India – Central Asia Dialogue

India – Central Asia Dialogue


Why in news?

  • The 2nd meeting of the India-Central Asia Dialogue was recently held in the digital video-conference format between Indian Foreign Minister S. Jaishankar and Foreign Ministers of Kazakhstan, Tajikistan, Turkmenistan, Uzbekistan and Kyrgyz Republic.


Highlights of the meeting

  • Emphasis on the need to continue close cooperation against COVID-19 pandemic.
  • Condemnation of terrorism in all its forms and manifestations: All states reaffirmed the determination of their countries to combat the menace by destroying terrorist safe-havens, networks, infrastructure and funding channels and also underlined the need for every country to ensure that its territory is not used to launch terrorist attacks against other countries.
  • Extension of support for a united, sovereign and democratic Republic of Afghanistan
  • Announcement of an additional $1 billion Line of Credit by India for Central Asian countries. It is expected that the money will be spent for major infrastructural and connectivity projects.
  • Appreciation of efforts to modernise the infrastructure of the Chabahar port in Iran, which could become an important link in trade and transport commuications between the markets of Central and south asia.
  • Announcement of grant financing by india for high impact community development projects in the countries.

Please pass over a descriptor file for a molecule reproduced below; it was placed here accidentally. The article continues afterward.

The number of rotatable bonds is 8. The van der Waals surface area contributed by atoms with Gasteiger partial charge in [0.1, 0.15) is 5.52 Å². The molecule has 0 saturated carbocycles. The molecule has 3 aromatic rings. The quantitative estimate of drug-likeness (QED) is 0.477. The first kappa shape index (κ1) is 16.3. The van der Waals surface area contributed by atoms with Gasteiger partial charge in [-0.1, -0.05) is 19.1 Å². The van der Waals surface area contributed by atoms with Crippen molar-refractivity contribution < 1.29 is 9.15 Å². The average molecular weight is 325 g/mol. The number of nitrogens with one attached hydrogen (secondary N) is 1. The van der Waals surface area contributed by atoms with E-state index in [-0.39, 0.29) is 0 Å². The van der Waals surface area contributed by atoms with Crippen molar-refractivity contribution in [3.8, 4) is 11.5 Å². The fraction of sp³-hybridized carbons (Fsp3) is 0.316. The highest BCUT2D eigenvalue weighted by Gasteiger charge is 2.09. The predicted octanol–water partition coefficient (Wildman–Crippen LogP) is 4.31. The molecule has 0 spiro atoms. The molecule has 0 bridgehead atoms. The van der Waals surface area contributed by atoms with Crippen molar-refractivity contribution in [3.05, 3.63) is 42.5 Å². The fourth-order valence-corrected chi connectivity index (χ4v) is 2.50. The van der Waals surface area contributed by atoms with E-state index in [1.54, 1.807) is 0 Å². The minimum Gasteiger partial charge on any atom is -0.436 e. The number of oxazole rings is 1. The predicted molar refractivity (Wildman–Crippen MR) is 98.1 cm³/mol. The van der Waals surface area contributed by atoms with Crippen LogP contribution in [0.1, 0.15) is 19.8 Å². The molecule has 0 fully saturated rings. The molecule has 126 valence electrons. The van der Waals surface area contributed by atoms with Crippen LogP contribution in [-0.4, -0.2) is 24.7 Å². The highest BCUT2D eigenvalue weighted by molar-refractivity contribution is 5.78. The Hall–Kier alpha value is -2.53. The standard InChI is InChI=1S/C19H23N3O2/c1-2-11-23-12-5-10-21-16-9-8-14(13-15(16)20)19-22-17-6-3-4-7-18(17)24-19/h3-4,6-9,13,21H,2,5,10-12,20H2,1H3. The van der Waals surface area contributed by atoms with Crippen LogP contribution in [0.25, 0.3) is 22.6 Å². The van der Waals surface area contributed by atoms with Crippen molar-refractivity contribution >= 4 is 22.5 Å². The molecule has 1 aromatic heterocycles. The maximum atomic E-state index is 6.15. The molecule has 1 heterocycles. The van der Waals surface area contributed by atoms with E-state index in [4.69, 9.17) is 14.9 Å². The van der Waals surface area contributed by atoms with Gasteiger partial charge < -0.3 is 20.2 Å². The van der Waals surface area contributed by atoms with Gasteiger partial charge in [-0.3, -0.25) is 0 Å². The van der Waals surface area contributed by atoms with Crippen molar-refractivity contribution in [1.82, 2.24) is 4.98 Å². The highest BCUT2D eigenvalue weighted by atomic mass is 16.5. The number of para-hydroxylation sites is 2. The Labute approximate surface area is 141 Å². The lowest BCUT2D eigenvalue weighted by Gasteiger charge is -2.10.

• Establishments of working groups by India Central Asia Business Council comprising the key members of all participating countries.


Importance of Central Asia to India

  • Mineral resources: Central Asian countries have abundant mineral resources such as petroleum, natural gas, antimony, aluminium, gold, silver, coal and uranium which can help ensure energy security for India. For example- Kazakhstan has the largest uranium reserves in the world.
  • Strengthening India’s role in Peace negotiations in Afghanistan: India has always advocated for resolution of the Afghan conflict on the principle of Afghan-led, Afghan-owned and Afghan-controlled peace process, which can be facilitated by support from Central Asian countries.
  • Connectivity: Central Asia lies in the middle of the Eurasian Continent and can help India achieve connectivity to Europe. The region is important for India to develop its transit and transport potential through regional and international transport corridors such as the International North-South Transport Corridor (INSTC).
  • Economic opportunities: Central Asia is a huge consumer market for a range of goods and services, which can be provided by India including IT services, tourism, tea, pharmaceuticals etc.
  • Ensuring regional peace and stability: Instability in the region can have wide ranging implications for India due to regional proximity and effect on India’s overseas projects such as the TAPI pipeline.
  • Some critical issues faced by the region
  • Terrorism and radicalization with existence of terrorist safe-havens, networks, infrastructure and funding channels
  • Threat of the proliferation of Weapons of Mass Destruction (WMD) as the region remains highly vulnerable to the smuggling of fissile material for WMD Illegal Drug trade emanating from ‘Golden Crescent’ of opium production (Iran-Pak-Afghan)